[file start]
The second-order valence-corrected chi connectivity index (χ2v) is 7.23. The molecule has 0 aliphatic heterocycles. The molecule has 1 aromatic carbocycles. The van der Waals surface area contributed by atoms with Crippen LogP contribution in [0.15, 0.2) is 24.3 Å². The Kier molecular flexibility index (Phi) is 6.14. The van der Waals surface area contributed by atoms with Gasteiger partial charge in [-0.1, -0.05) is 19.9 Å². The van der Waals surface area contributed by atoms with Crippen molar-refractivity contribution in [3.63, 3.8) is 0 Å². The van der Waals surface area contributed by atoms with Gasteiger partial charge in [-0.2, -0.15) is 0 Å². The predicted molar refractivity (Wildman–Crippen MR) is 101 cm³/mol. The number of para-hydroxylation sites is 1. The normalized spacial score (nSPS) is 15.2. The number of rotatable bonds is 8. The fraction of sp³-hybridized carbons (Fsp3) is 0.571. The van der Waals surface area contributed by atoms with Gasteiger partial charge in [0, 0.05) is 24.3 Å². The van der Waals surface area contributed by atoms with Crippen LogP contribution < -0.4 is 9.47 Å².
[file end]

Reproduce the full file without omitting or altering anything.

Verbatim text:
The second-order valence-corrected chi connectivity index (χ2v) is 7.23. The molecule has 0 aliphatic heterocycles. The molecule has 1 aromatic carbocycles. The van der Waals surface area contributed by atoms with Crippen LogP contribution in [0.15, 0.2) is 24.3 Å². The Kier molecular flexibility index (Phi) is 6.14. The van der Waals surface area contributed by atoms with Gasteiger partial charge in [-0.1, -0.05) is 19.9 Å². The van der Waals surface area contributed by atoms with Crippen molar-refractivity contribution in [3.63, 3.8) is 0 Å². The van der Waals surface area contributed by atoms with Gasteiger partial charge in [-0.2, -0.15) is 0 Å². The predicted molar refractivity (Wildman–Crippen MR) is 101 cm³/mol. The number of para-hydroxylation sites is 1. The normalized spacial score (nSPS) is 15.2. The number of rotatable bonds is 8. The fraction of sp³-hybridized carbons (Fsp3) is 0.571. The van der Waals surface area contributed by atoms with Gasteiger partial charge in [0, 0.05) is 24.3 Å². The van der Waals surface area contributed by atoms with Crippen LogP contribution < -0.4 is 9.47 Å².